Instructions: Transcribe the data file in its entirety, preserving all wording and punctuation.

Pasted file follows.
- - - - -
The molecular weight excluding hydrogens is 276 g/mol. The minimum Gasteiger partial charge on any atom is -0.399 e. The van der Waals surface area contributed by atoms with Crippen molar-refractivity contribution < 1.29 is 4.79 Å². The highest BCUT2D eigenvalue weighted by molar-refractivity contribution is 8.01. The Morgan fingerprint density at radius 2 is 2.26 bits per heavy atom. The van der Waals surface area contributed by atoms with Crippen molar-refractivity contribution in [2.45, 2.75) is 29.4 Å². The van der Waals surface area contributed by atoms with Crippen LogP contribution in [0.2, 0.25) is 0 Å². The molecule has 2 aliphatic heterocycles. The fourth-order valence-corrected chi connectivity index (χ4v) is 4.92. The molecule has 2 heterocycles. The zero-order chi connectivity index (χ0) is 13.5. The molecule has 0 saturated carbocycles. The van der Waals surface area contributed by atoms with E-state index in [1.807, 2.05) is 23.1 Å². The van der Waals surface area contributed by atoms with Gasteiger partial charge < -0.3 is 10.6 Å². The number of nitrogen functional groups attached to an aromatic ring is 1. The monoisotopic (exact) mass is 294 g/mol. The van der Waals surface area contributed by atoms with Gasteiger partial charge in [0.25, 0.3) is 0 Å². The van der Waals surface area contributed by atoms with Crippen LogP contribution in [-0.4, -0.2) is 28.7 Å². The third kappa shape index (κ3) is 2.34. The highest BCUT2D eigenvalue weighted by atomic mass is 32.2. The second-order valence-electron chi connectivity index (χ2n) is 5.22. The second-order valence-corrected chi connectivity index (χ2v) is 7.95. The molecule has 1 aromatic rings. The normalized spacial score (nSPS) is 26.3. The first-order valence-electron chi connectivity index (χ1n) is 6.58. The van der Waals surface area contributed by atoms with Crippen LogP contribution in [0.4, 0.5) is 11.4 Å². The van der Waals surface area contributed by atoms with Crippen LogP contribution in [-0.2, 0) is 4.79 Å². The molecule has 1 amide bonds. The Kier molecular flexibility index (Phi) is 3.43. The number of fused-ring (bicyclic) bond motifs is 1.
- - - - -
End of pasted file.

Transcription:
The molecular weight excluding hydrogens is 276 g/mol. The minimum Gasteiger partial charge on any atom is -0.399 e. The van der Waals surface area contributed by atoms with Crippen molar-refractivity contribution < 1.29 is 4.79 Å². The highest BCUT2D eigenvalue weighted by molar-refractivity contribution is 8.01. The Morgan fingerprint density at radius 2 is 2.26 bits per heavy atom. The van der Waals surface area contributed by atoms with Crippen molar-refractivity contribution in [2.45, 2.75) is 29.4 Å². The van der Waals surface area contributed by atoms with Crippen LogP contribution in [0.2, 0.25) is 0 Å². The molecule has 2 aliphatic heterocycles. The fourth-order valence-corrected chi connectivity index (χ4v) is 4.92. The molecule has 2 heterocycles. The zero-order chi connectivity index (χ0) is 13.5. The molecule has 0 saturated carbocycles. The van der Waals surface area contributed by atoms with E-state index in [1.807, 2.05) is 23.1 Å². The van der Waals surface area contributed by atoms with Gasteiger partial charge < -0.3 is 10.6 Å². The number of nitrogen functional groups attached to an aromatic ring is 1. The monoisotopic (exact) mass is 294 g/mol. The van der Waals surface area contributed by atoms with Gasteiger partial charge in [0.25, 0.3) is 0 Å². The van der Waals surface area contributed by atoms with Crippen LogP contribution in [-0.4, -0.2) is 28.7 Å². The third kappa shape index (κ3) is 2.34. The highest BCUT2D eigenvalue weighted by atomic mass is 32.2. The second-order valence-electron chi connectivity index (χ2n) is 5.22. The second-order valence-corrected chi connectivity index (χ2v) is 7.95. The molecule has 1 aromatic rings. The normalized spacial score (nSPS) is 26.3. The first-order valence-electron chi connectivity index (χ1n) is 6.58. The van der Waals surface area contributed by atoms with Crippen LogP contribution in [0.4, 0.5) is 11.4 Å². The van der Waals surface area contributed by atoms with Crippen LogP contribution in [-0.2, 0) is 4.79 Å². The molecule has 1 amide bonds. The Kier molecular flexibility index (Phi) is 3.43. The number of fused-ring (bicyclic) bond motifs is 1.